IRS 1040 Tax Form Being Filled Out

Can Declaring Bankruptcy Discharge Your Tax Debt?

If you fail to pay taxes on your earned income to the Federal or state government, you incur tax debt. Unpaid tax debt can result in the individual facing harsh penalties from the IRS or even jail time. If you are unable to bear the burden of your incurred tax debt, could declaring bankruptcy help discharge it? The short answer – yes, it is possible. The long answer however, is a lot more complicated. Continue reading to know why.

Eligibility for Tax Debt Relief

In order to qualify for a tax debt discharge, there are 5 elements you satisfy under the Federal law:

The 240-Day Rule

The “240-day rule” implies that your tax debt must have been assessed by the IRS at least 240 days before the day you file for bankruptcy. This duration may be extended in case of any past suspension of tax collection by the IRS.

Tax Debt Must Be at Least Three Years Due

To be discharged, the said tax debt must be at least 3 years due before the day you file for bankruptcy.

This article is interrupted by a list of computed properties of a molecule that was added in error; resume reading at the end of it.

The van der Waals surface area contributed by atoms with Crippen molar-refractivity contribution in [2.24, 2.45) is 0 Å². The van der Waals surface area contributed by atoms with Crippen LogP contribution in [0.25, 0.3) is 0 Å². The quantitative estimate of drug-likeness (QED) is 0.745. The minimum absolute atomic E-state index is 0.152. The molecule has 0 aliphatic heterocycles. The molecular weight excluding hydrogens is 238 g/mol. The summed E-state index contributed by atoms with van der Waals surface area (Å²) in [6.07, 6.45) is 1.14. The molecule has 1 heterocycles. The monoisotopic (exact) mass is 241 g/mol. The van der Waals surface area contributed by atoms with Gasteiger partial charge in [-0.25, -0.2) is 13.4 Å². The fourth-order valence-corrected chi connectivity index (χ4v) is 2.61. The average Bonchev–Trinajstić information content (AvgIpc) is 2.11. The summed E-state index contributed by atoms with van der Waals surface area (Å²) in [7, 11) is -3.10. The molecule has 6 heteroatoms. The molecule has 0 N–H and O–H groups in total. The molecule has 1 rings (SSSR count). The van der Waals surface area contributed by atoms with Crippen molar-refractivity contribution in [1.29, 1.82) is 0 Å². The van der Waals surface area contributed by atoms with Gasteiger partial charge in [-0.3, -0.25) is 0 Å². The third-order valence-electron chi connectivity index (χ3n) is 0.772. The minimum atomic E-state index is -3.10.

You Must Have Filed a Tax Return

Without filing a tax return on the tax debt you owe, it is virtually impossible to get a discharge. Furthermore, the tax return filing must be at least 2 years old before you can declare bankruptcy on your tax debt.

No Case of Willful Attempt at Taxes Evasion

If the court deemed you to have committed fraud or willfully evaded taxation, then you are barred from getting a discharge of your tax debt.

The Taxes Are Income Taxes

Lastly, only income tax debt is liable for discharge under bankruptcy. Property, payroll, penalties, and any other tax, apart from income, cannot be wiped out by declaring bankruptcy.

As you can see, getting a discharge on your tax debt is technically possible, but the conditions are rather stringent and may disqualify quite a few cases of tax debts. However, there is another catch worth discussing that may prevent you from fully eliminating the specter of your tax debt.

The Additional Catch

A discharge does not eliminate any past tax liens recorded by the IRS on your property before you filed for bankruptcy. To sell the said property, you will first have to pay up to the IRS.

Seek the Help of a Legal Attorney

Because bankruptcy laws can be complicated to understand, it is best to seek the aid of a legal attorney who can give better advice you on how to go through with your bankruptcy case, and eliminate your tax debt. For a free consultation with an experienced lawyer, book an appointment with us online or call 512-640-3340.

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